Christine Hoy, the ALLIANCE, discusses the opportunities for a future caring system in a inter-connected world.
A recent ALLIANCE and RCGP Scotland partnership project (Improving Links in Primary Care) refers to the importance of social networks and concludes that a key feature of future caring systems will be the high value placed on the inter-connectedness of local formal and informal support.
This concept of health outside the usual health buildings was aired at the recent Next Steps for Primary Care in Scotland event. Views were offered from professionals from within and well beyond general practice about the urgent need for our systems to be better linked to manage the 90% of health contacts in a year, which take place in primary care.
There were some surprising facts, (for example, the average age of women retiring from general practice is 36 years) and dialogue about to respond quickly to the changing and unfamiliar demands being made on primary care. This generated comment about our present and future structures and processes.
A recurring theme was about the benefits of general practice staff of being better connected to other professionals, sectors and community resources and for, as RCGP Scotland’s Chair, Dr Miles Mack put it, improved “network literacy” (see his blog post here). Reference was made to the need for more signposting to encourage mutual support between local providers of care. The huge contribution of the voluntary and Third Sector was acknowledged but staff working in primary care often found this hard to find, understand and utilise. There seemed little doubt about the preparedness to pool resources, but conditions have to be right to encourage joint working.
Establishing these right conditions is urgent, as demand for primary care services continues to rise. Dr Ken Lawton reflected that A. J. Cronin’s Dr Finlay’s Casebook may have a part to play – as part of the nation may have a lingering memory of hard-pressed doctors, Dr Finlay and Dr Cameron, working night and day, familiar with every tonsil and family in Tannochbrae. Many will remember the two weary doctors scratching their heads about some never-seen-before illness, as housekeeper Janet serves up not just their tea, but inevitably the answer to some medical conundrum. Of course, the (usually) happy ending was all down to Janet’s chance encounter in the butcher’s, in other words, it was solved by her community connections.
The Health and Social Care Alliance Scotland is contributing to strengthening these vital community connections and constructing a sort of Dr Finlay’s Facebook, one which links the best of personal and local assets with modern digital technologies. This is being done through a number of programmes, but in particular through the Links Worker Programme and A Local Information System for Scotland (ALISS).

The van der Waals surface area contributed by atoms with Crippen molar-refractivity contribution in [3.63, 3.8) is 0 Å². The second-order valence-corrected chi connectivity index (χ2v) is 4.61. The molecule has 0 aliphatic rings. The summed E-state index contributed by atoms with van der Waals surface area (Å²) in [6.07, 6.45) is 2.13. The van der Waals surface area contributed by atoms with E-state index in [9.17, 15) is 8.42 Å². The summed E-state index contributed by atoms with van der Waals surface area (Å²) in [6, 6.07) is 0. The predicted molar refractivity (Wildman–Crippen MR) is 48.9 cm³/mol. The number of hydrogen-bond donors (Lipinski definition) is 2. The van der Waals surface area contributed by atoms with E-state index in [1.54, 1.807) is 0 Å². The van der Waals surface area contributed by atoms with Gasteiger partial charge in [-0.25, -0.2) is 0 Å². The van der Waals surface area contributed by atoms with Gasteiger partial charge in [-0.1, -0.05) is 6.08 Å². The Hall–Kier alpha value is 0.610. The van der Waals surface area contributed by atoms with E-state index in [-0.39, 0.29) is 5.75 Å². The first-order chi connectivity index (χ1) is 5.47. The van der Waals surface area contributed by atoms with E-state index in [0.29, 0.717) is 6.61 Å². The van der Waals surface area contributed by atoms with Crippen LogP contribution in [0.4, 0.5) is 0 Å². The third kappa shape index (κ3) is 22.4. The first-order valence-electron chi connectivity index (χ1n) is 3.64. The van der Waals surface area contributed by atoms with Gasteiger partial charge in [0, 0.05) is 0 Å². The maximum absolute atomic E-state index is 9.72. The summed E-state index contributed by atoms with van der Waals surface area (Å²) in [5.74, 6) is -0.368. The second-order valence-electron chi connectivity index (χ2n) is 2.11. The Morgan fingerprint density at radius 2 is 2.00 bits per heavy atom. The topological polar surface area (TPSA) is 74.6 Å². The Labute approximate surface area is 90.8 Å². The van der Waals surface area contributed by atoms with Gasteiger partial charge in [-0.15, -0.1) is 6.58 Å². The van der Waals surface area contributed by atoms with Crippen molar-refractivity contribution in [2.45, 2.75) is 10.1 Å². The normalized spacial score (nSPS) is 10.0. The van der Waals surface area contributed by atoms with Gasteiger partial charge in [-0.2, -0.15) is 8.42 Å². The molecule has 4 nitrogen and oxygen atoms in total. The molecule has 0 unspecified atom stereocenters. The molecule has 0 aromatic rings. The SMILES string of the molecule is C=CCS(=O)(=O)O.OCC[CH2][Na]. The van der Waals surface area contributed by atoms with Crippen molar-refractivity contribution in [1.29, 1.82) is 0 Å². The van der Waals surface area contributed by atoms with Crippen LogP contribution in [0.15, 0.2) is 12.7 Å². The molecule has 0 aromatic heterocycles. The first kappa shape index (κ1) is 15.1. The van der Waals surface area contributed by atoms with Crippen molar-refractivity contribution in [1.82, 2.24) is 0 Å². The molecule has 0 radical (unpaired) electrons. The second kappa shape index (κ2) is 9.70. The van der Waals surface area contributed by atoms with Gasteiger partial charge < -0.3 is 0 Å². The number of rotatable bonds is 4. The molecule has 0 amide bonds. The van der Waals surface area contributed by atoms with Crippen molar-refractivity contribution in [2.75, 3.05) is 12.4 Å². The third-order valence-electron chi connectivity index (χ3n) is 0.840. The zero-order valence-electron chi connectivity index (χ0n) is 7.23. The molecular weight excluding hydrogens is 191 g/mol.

The ongoing Links Worker Programme aims to enable the primary care team to support people to live well in their community through enabling better access to information, knowledge, skills, relationships and resources.
ALISS is an innovative online system which has been developed with people with long term conditions and professionals to make it easy to find support. The ALISS system has harnessed 21st century technology to produce a tool which individuals, professionals and communities can use to gather, maintain and share information – a kind of “digital Janet”.
Conclusions of Improving Links in Primary Care supported the view that collaborative infrastructures are vital, especially to support lonely and vulnerable people in our society. The project highlighted the mutual benefits of strengthening local human relationships and linking both formal and informal providers of care, such as lunch and sports clubs, voluntary and 3rd sector organisations, general practice, police, librarians, pharmacists and many more. Project recommendations including: There should be
- “two-way electronic communication between NHS and non-NHS organisations to encourage signposting
- “All practices in Scotland should have an opportunity to access ALISS through their primary care systems”
- “For many practices, especially in more deprived areas, access to a model of links working may be the best way forward.”
Linking the unconditional care, which is offered through universal registration with general practices, with the excellent sources of support which lie in many communities must be at the heart of our new models of primary care.
 Dr Finlay’s Facebook is the title of the first section in The Talking cure, why conversation is the future of healthcare, Jack Stilgoe and Faizal Farook, DEMOS 2008 www.demos.co.uk